Meet the MGZ, a Ford Zetec-powered MGB

Photography by John Webber

Let’s say you have a perfectly good Tremec T-5 transmission gathering dust in your garage, and you’re wondering what to do with it. For many gearheads, selling the thing on eBay might come to mind, or maybe hauling it to a swap meet for a trade. But if you’re creative and love to fabricate, you might just ask yourself this question: Hey, why not build a car around it?

That’s what father-son team Jack and Brian Collins did. These longtime car builders, who run a British car shop near Orlando called Ceres Motorsports, dusted off that T-5, mated it to a 2003 Ford Focus Zetec engine pulled from a junkyard, and slipped the potent powertrain into a 1979 MGB. Well, slipped may not be exactly the word, since this unusual swap involved months of pondering, measuring, designing, machining, trial-fitting, refitting and testing.

The Transverse Challenge

This 2-liter, twin-cam Ford Zetec engine features a ported cylinder head, Comp Cams Stage 2 cams, Fidanza adjustable cam gears, a Megajolt Lite ignition controller managed by a custom crank position sensor, a Mac Shorty exhaust header and a custom 2.5-inch exhaust. The Kawasaki ZX-9R sportbike carburetors are mounted on a fabricated intake. The engine is cooled by an aluminum radiator built for an early Mustang, along with an electric fan.

Wait, you say, isn’t that Zetec a transverse engine, one originally found in front-drive Fords like the Focus, Escort and Contour? Indeed it is. And that’s what made this installation such a challenge, because positioning it north-south in the MGB required some work.

Jack and Brian modified the bellhousing they grabbed from a 1987 Thunderbird, as well as the T-5’s input shaft. Then they had to design and fabricate the custom components needed to redirect engine cooling to the front-mounted radiator while creating a serpentine belt system up front for the engine. No simple tasks here.

Why an MGB? Nearly 50 years ago, Jack’s first car was an MGB. “I really loved that car,” he says, “and we’ve had British cars–too many to name–in the garage ever since.”

Over the years, this innovative team concentrated on muscle cars, restomods and hotrods, but eventually they yearned for their British roots. “Somehow,” Jack says, “we came back around to MGBs.” In 2012 they found an honest, rust-free ’79 MGB and bought it as a driver for Brian, aiming for it to become a running mate for Jack’s impressive Primrose MGC GT.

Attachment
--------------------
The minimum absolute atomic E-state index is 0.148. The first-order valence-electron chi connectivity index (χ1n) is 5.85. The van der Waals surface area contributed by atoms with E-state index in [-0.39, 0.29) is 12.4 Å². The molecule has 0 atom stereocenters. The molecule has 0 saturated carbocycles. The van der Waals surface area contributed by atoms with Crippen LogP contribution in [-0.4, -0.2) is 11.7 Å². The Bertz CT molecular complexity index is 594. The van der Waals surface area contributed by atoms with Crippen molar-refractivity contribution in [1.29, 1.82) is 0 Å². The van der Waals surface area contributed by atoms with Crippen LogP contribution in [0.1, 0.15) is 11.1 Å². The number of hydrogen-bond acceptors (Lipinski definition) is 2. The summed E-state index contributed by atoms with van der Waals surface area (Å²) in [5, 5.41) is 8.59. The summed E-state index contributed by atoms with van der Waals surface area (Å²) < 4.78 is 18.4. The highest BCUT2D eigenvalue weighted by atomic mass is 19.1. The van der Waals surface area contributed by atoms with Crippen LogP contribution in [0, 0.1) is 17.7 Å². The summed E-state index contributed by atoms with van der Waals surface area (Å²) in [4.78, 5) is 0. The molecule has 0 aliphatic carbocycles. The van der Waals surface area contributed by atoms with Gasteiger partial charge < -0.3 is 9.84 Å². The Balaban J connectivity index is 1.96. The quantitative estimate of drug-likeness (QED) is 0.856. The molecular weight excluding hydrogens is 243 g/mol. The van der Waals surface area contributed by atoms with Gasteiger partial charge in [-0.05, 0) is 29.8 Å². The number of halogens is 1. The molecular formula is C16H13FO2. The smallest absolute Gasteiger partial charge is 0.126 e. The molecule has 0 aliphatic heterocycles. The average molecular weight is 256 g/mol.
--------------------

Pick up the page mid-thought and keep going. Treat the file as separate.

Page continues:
Like many neglected MGs, the MGB they found needed love. So they tuned it up, installed new hoses, belts and brakes, and started driving it. But after months in the slow lane–the 1979 MGB only delivered 63 horsepower–this hotrodding pair had the itch for more power. “We talked about V8 and V6 swaps,” Brian explains, “but I sorta figured a four-cylinder would pair well with the car’s size and weight, and we felt it would be neat to do something different. Zetecs are plentiful and affordable and have lots of aftermarket support. We already had a T-5 transmission, and we just bet our money we could pair it to a Zetec.”

Jack and Brian spent a lot of time online and became inspired by Zetec engine swaps in Britain, especially those that breathed through motorcycle carbs. “Since we love British cars, we wanted to build a modern British hotrod,” Brian adds.

As they started trial-fitting the powertrain into the MGB, they discovered that the Zetec’s oil sump interfered with the front suspension crossmember. But after some experimenting, they found that sliding the engine back a few inches opened up enough clearance. The shifter also perfectly fit in the transmission tunnel’s original opening, and the T-5 lined up with the car’s stock transmission mounting position.

This rearward placement required removing the heater–not a concern in Florida–and notching the heater box’s sheet metal for clearance. Sure, they knew that the Zetec’s 130 horsepower would more than double the MG’s output, but more is better, right? So they pumped up the Zetec with numerous performance parts and now estimate the horsepower at about 180.